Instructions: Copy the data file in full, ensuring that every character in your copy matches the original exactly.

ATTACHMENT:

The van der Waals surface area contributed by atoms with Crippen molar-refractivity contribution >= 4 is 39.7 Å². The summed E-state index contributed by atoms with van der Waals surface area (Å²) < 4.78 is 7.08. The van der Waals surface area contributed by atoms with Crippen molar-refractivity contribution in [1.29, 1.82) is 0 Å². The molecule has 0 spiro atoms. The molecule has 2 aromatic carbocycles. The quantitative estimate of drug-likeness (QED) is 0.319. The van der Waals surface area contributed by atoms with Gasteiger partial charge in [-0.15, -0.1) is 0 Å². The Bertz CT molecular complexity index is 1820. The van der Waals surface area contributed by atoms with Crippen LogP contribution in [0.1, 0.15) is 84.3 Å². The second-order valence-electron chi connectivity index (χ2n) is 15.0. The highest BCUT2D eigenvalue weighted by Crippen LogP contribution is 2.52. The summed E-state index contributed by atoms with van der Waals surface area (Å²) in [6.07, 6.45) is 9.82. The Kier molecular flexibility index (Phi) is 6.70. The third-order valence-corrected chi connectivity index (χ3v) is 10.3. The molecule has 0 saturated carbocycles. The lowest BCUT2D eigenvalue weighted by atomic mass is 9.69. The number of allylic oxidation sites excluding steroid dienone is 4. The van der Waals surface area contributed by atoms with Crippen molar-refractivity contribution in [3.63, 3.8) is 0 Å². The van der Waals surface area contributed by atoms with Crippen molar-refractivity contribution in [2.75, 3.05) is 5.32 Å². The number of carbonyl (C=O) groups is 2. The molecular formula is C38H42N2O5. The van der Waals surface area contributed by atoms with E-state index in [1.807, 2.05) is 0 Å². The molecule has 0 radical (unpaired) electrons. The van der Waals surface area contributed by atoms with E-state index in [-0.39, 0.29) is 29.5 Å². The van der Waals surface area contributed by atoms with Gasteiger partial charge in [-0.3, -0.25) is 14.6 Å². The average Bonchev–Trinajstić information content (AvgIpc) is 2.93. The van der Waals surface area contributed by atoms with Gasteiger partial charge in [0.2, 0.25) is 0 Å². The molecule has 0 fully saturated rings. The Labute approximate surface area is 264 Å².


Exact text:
The van der Waals surface area contributed by atoms with Crippen molar-refractivity contribution >= 4 is 39.7 Å². The summed E-state index contributed by atoms with van der Waals surface area (Å²) < 4.78 is 7.08. The van der Waals surface area contributed by atoms with Crippen molar-refractivity contribution in [1.29, 1.82) is 0 Å². The molecule has 0 spiro atoms. The molecule has 2 aromatic carbocycles. The quantitative estimate of drug-likeness (QED) is 0.319. The van der Waals surface area contributed by atoms with Gasteiger partial charge in [-0.15, -0.1) is 0 Å². The Bertz CT molecular complexity index is 1820. The van der Waals surface area contributed by atoms with Crippen LogP contribution in [0.1, 0.15) is 84.3 Å². The second-order valence-electron chi connectivity index (χ2n) is 15.0. The highest BCUT2D eigenvalue weighted by Crippen LogP contribution is 2.52. The summed E-state index contributed by atoms with van der Waals surface area (Å²) in [6.07, 6.45) is 9.82. The Kier molecular flexibility index (Phi) is 6.70. The third-order valence-corrected chi connectivity index (χ3v) is 10.3. The molecule has 0 saturated carbocycles. The lowest BCUT2D eigenvalue weighted by atomic mass is 9.69. The number of allylic oxidation sites excluding steroid dienone is 4. The van der Waals surface area contributed by atoms with Crippen molar-refractivity contribution in [3.63, 3.8) is 0 Å². The van der Waals surface area contributed by atoms with Crippen molar-refractivity contribution in [2.75, 3.05) is 5.32 Å². The number of carbonyl (C=O) groups is 2. The molecular formula is C38H42N2O5. The van der Waals surface area contributed by atoms with E-state index in [1.807, 2.05) is 0 Å². The molecule has 0 radical (unpaired) electrons. The van der Waals surface area contributed by atoms with E-state index in [-0.39, 0.29) is 29.5 Å². The van der Waals surface area contributed by atoms with Gasteiger partial charge in [-0.3, -0.25) is 14.6 Å². The average Bonchev–Trinajstić information content (AvgIpc) is 2.93. The van der Waals surface area contributed by atoms with Gasteiger partial charge in [0.2, 0.25) is 0 Å². The molecule has 0 fully saturated rings. The Labute approximate surface area is 264 Å².